Teens Are Gluing Their Lips for an Internet Challenge—Here’s Why That’s a Bad Idea

From the shell-on challenge to the condom snorting challenge, teens have never failed to find a way to make everyone else shake their heads and wonder why they put themselves at risk by following dangerous viral trends. But this latest challenge, on the social app TikTok, is a clear reflection of just how damaging social media’s herd mentality influence can be. 

Over the past week, teens have been posting videos of themselves gluing their upper lips to their Cupid’s bow, the curved indentation on the top edge of the lip below the nose. Most of the videos actually show the process: A teen applies glue above the upper lip, waits for it to start drying, then presses their lip into the glue to achieve an imitation lip-injection. 

 

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It’s unclear how this trend started, but stunts like this are not new on TikTok. For any non-teen whose only reference point for TikTok is Kesha’s 2009 song, here’s a little background: TikTok is a social media app where users share short videos of themselves singing, dancing, and competing in viral internet challenges. Download the app, and you’ll see that most of the videos feature kids, teens, and young adults. 

Since tons of kids are seeing these videos—and clearly trying out the trend for themselves—is there any physical health risk that they might face by gluing two parts of their face together? Potentially.

The glue itself could lead to contact dermatitis, an allergic skin reaction, according to the American Academy of Dermatology (AAD). The group makes the point on their website that latex is one of the most common causes of contact dermatitis—and latex is a popular ingredient in many glues. Then there’s the pain and irritation that comes with trying to separate one part of the lip from the other when the stunt is over. Ouch.

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But the physical effects of a challenge like this isn’t the only impact it might have. Health spoke to Owen Muir, MD, mental heath director at Brooklyn Minds, a mental health treatment center in New York City, about the psychological effects social media challenge sites like TikTok have on young people.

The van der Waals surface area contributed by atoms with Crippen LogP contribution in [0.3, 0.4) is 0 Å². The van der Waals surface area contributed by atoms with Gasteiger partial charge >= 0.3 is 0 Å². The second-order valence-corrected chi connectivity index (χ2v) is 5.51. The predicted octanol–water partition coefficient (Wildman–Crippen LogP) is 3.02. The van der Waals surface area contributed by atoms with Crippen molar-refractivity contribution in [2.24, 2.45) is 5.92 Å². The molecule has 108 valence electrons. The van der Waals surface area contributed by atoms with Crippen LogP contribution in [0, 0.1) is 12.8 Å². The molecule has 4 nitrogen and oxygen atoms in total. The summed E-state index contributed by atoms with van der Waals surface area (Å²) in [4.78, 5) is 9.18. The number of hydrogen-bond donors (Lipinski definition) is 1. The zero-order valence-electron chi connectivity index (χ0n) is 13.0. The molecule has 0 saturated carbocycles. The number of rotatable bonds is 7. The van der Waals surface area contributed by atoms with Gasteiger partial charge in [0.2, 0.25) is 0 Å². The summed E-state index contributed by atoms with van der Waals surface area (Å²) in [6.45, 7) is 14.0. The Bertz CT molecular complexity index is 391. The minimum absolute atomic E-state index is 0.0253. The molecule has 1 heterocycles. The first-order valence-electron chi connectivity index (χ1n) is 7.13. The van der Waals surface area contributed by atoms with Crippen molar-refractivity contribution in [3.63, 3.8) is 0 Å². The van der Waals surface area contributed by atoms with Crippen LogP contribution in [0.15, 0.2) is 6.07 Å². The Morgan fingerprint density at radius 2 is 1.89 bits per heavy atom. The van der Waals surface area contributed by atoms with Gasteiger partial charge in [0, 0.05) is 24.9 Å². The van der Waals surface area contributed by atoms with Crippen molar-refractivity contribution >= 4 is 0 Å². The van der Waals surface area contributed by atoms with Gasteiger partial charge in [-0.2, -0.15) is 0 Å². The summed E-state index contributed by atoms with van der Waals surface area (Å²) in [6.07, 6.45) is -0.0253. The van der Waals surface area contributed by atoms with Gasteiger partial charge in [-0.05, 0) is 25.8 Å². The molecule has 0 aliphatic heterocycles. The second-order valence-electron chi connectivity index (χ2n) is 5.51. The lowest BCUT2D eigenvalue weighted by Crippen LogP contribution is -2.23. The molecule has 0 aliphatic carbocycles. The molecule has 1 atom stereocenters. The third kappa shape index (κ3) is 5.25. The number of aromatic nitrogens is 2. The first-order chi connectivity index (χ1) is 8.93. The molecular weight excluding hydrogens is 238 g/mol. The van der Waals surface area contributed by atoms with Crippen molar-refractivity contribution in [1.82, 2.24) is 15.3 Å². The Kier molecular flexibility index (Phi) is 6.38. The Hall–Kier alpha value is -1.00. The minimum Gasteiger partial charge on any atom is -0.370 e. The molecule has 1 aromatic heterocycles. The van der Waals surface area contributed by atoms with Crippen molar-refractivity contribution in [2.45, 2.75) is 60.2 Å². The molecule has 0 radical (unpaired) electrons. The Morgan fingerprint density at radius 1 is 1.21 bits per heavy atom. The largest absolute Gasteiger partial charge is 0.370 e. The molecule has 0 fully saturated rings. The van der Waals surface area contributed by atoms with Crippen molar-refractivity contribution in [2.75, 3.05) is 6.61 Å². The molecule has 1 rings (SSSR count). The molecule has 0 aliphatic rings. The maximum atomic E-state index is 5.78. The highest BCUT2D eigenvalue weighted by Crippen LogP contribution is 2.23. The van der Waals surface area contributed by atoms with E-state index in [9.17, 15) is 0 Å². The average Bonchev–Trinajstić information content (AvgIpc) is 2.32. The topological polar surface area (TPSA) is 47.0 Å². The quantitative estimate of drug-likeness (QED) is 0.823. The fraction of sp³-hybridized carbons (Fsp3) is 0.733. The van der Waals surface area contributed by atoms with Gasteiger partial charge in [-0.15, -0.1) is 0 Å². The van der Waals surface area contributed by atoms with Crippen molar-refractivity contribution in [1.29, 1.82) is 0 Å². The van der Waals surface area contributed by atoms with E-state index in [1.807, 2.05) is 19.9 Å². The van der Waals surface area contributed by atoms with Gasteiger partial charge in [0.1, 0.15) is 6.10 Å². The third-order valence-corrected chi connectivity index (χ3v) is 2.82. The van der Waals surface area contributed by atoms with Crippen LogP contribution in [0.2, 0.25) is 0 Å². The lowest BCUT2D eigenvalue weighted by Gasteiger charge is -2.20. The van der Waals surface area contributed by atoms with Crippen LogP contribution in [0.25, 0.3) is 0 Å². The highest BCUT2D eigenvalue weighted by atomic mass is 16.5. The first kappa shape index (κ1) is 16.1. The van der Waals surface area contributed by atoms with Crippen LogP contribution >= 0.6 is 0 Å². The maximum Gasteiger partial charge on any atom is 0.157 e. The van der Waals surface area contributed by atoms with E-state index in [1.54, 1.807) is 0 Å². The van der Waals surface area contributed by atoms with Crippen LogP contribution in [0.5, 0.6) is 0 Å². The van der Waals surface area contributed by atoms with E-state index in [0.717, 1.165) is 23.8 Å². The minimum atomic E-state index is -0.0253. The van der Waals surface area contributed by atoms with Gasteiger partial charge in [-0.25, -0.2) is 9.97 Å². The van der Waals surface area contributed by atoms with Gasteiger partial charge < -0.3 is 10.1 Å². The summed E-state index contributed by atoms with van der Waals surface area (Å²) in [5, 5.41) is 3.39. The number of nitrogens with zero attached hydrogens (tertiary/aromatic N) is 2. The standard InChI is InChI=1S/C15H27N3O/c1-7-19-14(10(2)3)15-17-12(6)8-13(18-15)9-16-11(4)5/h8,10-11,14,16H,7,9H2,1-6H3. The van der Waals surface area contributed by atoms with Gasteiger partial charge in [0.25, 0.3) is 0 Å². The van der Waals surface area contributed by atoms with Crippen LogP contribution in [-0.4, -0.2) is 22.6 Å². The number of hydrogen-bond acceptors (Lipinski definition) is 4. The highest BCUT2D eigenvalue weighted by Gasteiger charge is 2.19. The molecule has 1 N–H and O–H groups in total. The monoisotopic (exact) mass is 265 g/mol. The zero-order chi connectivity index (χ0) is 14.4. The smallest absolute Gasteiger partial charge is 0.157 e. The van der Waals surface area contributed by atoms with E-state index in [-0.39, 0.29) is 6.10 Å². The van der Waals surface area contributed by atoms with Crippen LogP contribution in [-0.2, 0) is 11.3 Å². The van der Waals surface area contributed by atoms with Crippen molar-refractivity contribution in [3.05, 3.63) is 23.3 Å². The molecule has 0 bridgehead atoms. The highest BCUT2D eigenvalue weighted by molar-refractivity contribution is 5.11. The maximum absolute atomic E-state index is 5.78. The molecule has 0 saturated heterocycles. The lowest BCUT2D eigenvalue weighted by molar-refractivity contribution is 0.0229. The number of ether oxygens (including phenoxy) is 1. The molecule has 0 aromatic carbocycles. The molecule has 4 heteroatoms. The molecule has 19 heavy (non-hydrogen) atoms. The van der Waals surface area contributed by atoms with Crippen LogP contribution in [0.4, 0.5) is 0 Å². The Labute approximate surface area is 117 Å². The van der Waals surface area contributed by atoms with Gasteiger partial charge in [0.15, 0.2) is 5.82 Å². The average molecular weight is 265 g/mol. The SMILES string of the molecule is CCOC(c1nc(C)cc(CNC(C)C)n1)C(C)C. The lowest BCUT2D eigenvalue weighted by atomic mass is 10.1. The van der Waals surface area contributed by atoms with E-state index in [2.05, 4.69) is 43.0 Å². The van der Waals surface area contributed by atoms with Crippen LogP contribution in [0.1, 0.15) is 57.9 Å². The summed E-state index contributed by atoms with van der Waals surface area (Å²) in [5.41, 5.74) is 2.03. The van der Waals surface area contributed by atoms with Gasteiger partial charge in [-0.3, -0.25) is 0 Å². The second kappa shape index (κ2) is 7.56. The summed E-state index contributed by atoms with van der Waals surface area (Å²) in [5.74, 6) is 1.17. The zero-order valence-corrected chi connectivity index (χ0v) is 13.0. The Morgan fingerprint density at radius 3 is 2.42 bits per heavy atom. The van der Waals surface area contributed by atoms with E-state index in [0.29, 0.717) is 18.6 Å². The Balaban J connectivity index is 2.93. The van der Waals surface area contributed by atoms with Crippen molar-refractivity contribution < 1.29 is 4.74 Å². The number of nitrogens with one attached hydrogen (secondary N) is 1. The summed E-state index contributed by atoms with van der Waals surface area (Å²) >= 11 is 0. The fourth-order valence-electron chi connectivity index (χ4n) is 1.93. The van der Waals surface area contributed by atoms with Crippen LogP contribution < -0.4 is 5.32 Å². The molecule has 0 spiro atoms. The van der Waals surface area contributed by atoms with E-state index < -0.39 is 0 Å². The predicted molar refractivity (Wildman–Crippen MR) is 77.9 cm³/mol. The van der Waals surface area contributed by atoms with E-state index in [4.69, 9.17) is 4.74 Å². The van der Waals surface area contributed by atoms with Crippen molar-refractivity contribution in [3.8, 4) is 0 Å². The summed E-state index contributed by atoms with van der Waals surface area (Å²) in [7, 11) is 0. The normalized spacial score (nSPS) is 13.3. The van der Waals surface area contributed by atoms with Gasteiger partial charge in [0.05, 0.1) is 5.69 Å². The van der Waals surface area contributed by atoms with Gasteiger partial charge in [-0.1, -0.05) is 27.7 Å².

“Teenagers love trends, and that’s been going on long before we had social media,” says Dr. Muir. “It’s a way for them to connect with other teenagers and to make sure that they’re in the in crowd. Social media companies have done a great job in encouraging it.”

Dr. Muir explained that teens’ brains are not fully formed just yet, so their ability to assess risks isn’t fully developed. Teens are still developing a sense of identity, and they look to their peers for guidance. While an adult may see a trending challenge like this and think about what could go wrong by gluing your face together, a teen will focus on how all their friends are participating in this stunt and ignore the obvious dangers.

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Research has previously addressed the idea that social media sites create a herd mentality, encouraging people to think a certain way or do something simply because of the number of likes a post about it has received. The implication is that if enough people liked it or posted their own clips doing it, it must be okay.

While adults usually have the cognitive skills to resist following every trend or challenge that comes into their feed, teens are more susceptible thanks to their not-fully-developed brains—leading them to take on a challenge that might be far more dangerous than gluing their lips.

A JAMA study from earlier this year also found that adolescents who spent more than three hours per day on social media were more likely to report mental health issues. It’s not what the exact connection is, and the study didn’t focus on viral challenges but social media as a whole. Still, it lends support to the idea that too much social media of any kind probably isn’t a good thing for young people.

If you’re the parent of a teen and concerned that they might fall for a stunt like the one on TikTok, Dr. Muir suggests having a conversation with them, laying out the dangers of viral challenges and how following their peers and not thinking through the ramifications can land them serious injuries, or worse.

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